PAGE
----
I knew one American, Lt. Charles Naylor of Salt Lake City, Utah, then only 22 years old, who was saved from the “death march.” He used to come to our evacuation place in Barrio Potrero (Bacolor) and talk of his America. Later, he joined the guerrillas.
I don’t know if he lived through the Japanese occupation. But if he did, maybe he’d like to know that the man who took care of him, “Iso” Singian of Maliwalu (Bacolor), did not make it. The Japs came and killed him—for saving his life, I think.
There were two other Americans who were saved. But in mid-1943, there were caught by the Japs in Barrio Talba (Bacolor), some five kilometers from the poblacion. Two more Americans who escaped showed up in town some time in 1943 and asked for shelter in the residence of the parish priest Msgr. Andres Bituin. The town policemen heard of their presence and surrounded the house. The two Yanks shot it out and made good their escape. In the shooting, Judge Arturo Joven was killed by a stray bullet.
There were several sons of Bacolor who escaped from the “death march.” Like M/Sgt. Juanito T. Bognot. He made his dash for freedom in Guagua five kilometers before Bacolor. On reaching Sta. Rita, he changed to civilian wear and started walking to Bacolor…to help his comrades escape. We convinced him to go to the barrios and hide…there were already many of his townmates who were braving danger to help our boys, whether natives of Bacolor or not.
Bacolor’s example of the famous “Sullivans” of America, the Samia brothers, did not all make it. Two of them, Federico and a physician whose name I don’t quite remember, died in Bataan. Both were lieutenants. Their younger brothers, “Edong” and “Dedy”, returned home. “Dedy” is dead now, a victim of a disease he first contracted in Bataan.
It might be mentioned that their two other brothers, Eleazar and the youngest in the family whose name I don’t remember, were killed by the Japanese during the occupation period for guerrilla activities. Thus, the Samia family lost five young boys in the cause of freedom and democracy.
But our town also had its casualties.
There was a young boy, Abelardo David, who answered his country’s call to arms before Christmas 1941. He didn’t have to go and fight—as the war was already very much on and the USAFFE forces were in retreat. But like the good soldier that he was, he reported for duty. Everybody waited for him to come back.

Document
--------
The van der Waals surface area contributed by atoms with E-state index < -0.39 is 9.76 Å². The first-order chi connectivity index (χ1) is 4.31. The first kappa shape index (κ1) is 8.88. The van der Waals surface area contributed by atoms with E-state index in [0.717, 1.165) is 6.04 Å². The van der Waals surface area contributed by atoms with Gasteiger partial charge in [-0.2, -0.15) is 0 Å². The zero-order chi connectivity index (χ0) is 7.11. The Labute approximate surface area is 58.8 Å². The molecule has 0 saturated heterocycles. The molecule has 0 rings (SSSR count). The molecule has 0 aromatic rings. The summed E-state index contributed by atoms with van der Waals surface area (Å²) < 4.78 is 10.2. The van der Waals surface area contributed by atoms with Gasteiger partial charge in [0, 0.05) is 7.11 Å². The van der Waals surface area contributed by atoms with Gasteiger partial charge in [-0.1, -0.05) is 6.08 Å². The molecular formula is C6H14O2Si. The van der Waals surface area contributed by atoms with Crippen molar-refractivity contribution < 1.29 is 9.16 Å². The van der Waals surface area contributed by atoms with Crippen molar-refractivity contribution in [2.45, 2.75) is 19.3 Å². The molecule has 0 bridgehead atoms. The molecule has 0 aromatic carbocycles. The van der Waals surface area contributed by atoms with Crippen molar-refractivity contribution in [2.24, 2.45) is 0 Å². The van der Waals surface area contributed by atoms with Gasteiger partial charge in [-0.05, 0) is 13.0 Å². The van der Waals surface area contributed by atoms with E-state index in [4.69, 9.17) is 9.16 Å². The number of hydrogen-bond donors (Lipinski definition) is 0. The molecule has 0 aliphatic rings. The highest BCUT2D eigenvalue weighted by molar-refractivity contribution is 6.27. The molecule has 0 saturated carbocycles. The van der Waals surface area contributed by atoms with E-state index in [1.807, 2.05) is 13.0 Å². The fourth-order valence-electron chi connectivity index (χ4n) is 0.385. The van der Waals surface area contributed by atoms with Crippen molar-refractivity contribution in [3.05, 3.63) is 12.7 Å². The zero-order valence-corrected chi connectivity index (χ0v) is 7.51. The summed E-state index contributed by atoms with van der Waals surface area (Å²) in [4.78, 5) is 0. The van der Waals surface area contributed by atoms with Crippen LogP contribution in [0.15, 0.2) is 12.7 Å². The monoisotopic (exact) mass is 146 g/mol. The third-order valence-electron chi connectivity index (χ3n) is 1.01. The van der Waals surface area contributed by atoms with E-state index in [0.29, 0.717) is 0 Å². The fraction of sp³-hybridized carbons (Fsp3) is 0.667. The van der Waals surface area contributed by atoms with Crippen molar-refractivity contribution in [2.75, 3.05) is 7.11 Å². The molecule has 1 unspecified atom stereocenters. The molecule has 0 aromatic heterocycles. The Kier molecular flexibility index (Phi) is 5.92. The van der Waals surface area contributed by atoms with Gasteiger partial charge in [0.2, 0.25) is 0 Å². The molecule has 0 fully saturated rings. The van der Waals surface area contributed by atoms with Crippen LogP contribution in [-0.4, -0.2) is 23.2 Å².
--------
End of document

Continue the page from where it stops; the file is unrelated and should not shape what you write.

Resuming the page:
But he was long in coming. He died fighting in Bataan.
There were other young boys like him who died. Like Segundo Angeles, Ricardo Torno, Federico Samia and his medic brother, Leopoldo Malig, another Malig, “Goito” Joven, Miguel Santos, a certain Gopez from barrio San Antonio, and a brother of Bishop Alejandro Olalia.
Demetrio Santos and Paulino Manese died in Camp O’Donnell.
In honor of these young boys who gave their lives for our country’s cause, Councilor Emerito L. de Jesus today plans to enlist the aid of his fellow councilors and other town officials headed by Mayor Adriano Puno into sponsoring a move for the construction of a monument—that the memory of these boys who upheld the glory of Bacolor may live forever.
In passing, it may be mentioned that many others were saved from the “death march” in Bacolor.
Porfiria Gutierrez of Potrero (Bacolor), in whose house we evacuated, opened wide her house to a young man, whom we knew only as Juanito, a native of La Paz, Tarlac. He spoke neither Tagalog nor English. He died of malaria and dysentery four days after he came, and we buried him in the Potrero cemetery.
It is likely his folks do not know yet of his sad fate. But should they come to read this article, I would gladly give them the story. In La Paz, Tarlac, there may only be one missing Juanito.
There was Domingo Talento of Camarines Norte whom Ruperto Mercado saved. He finally married a Bacolor girl. There was also Sgt. Celestino Samalca of Bohol who was saved by the Navarros. He married their daughter. And the incumbent chief of police of Bamban, Tarlac, was saved in Bacolor, too.
There were many others.
Today, little white crosses dot those spots where our soldiers fell and died…all along the death march route. But there are still places unmarked by white crosses—where some soldiers are buried unknown. They may be lonely, lying there all alone, forgotten and unknown.